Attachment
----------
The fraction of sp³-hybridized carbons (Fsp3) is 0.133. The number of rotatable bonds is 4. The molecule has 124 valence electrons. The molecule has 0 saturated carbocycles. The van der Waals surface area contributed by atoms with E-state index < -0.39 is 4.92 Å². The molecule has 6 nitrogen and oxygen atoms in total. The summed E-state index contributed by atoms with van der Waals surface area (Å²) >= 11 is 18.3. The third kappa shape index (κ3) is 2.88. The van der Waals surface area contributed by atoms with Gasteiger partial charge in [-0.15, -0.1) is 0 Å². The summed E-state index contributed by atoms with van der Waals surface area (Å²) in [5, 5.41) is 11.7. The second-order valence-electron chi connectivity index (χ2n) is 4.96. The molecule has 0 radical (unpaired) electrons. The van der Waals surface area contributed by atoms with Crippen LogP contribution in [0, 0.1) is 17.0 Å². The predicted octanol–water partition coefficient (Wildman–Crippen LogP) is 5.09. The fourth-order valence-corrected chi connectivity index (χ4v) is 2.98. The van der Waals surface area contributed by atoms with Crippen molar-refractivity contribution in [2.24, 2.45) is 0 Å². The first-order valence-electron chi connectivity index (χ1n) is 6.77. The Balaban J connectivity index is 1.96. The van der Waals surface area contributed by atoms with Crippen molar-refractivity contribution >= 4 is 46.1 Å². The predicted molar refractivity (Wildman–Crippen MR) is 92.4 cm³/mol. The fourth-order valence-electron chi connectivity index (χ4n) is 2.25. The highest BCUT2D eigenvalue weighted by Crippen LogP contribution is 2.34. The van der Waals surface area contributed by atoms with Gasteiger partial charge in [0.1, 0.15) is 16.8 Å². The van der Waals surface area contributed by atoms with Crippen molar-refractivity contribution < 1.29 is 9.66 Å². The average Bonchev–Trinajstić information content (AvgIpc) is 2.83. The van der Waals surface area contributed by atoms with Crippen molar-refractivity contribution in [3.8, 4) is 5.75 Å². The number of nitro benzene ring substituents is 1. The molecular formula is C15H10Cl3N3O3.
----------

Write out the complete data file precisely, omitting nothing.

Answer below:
The fraction of sp³-hybridized carbons (Fsp3) is 0.133. The number of rotatable bonds is 4. The molecule has 124 valence electrons. The molecule has 0 saturated carbocycles. The van der Waals surface area contributed by atoms with E-state index < -0.39 is 4.92 Å². The molecule has 6 nitrogen and oxygen atoms in total. The summed E-state index contributed by atoms with van der Waals surface area (Å²) >= 11 is 18.3. The third kappa shape index (κ3) is 2.88. The van der Waals surface area contributed by atoms with Gasteiger partial charge in [-0.15, -0.1) is 0 Å². The summed E-state index contributed by atoms with van der Waals surface area (Å²) in [5, 5.41) is 11.7. The second-order valence-electron chi connectivity index (χ2n) is 4.96. The molecule has 0 radical (unpaired) electrons. The van der Waals surface area contributed by atoms with Crippen LogP contribution in [0, 0.1) is 17.0 Å². The predicted octanol–water partition coefficient (Wildman–Crippen LogP) is 5.09. The fourth-order valence-corrected chi connectivity index (χ4v) is 2.98. The van der Waals surface area contributed by atoms with Crippen molar-refractivity contribution in [2.24, 2.45) is 0 Å². The first-order valence-electron chi connectivity index (χ1n) is 6.77. The Balaban J connectivity index is 1.96. The van der Waals surface area contributed by atoms with Crippen molar-refractivity contribution >= 4 is 46.1 Å². The predicted molar refractivity (Wildman–Crippen MR) is 92.4 cm³/mol. The fourth-order valence-electron chi connectivity index (χ4n) is 2.25. The highest BCUT2D eigenvalue weighted by Crippen LogP contribution is 2.34. The van der Waals surface area contributed by atoms with Gasteiger partial charge in [0.1, 0.15) is 16.8 Å². The van der Waals surface area contributed by atoms with Crippen molar-refractivity contribution < 1.29 is 9.66 Å². The average Bonchev–Trinajstić information content (AvgIpc) is 2.83. The van der Waals surface area contributed by atoms with Crippen molar-refractivity contribution in [3.8, 4) is 5.75 Å². The number of nitro benzene ring substituents is 1. The molecular formula is C15H10Cl3N3O3.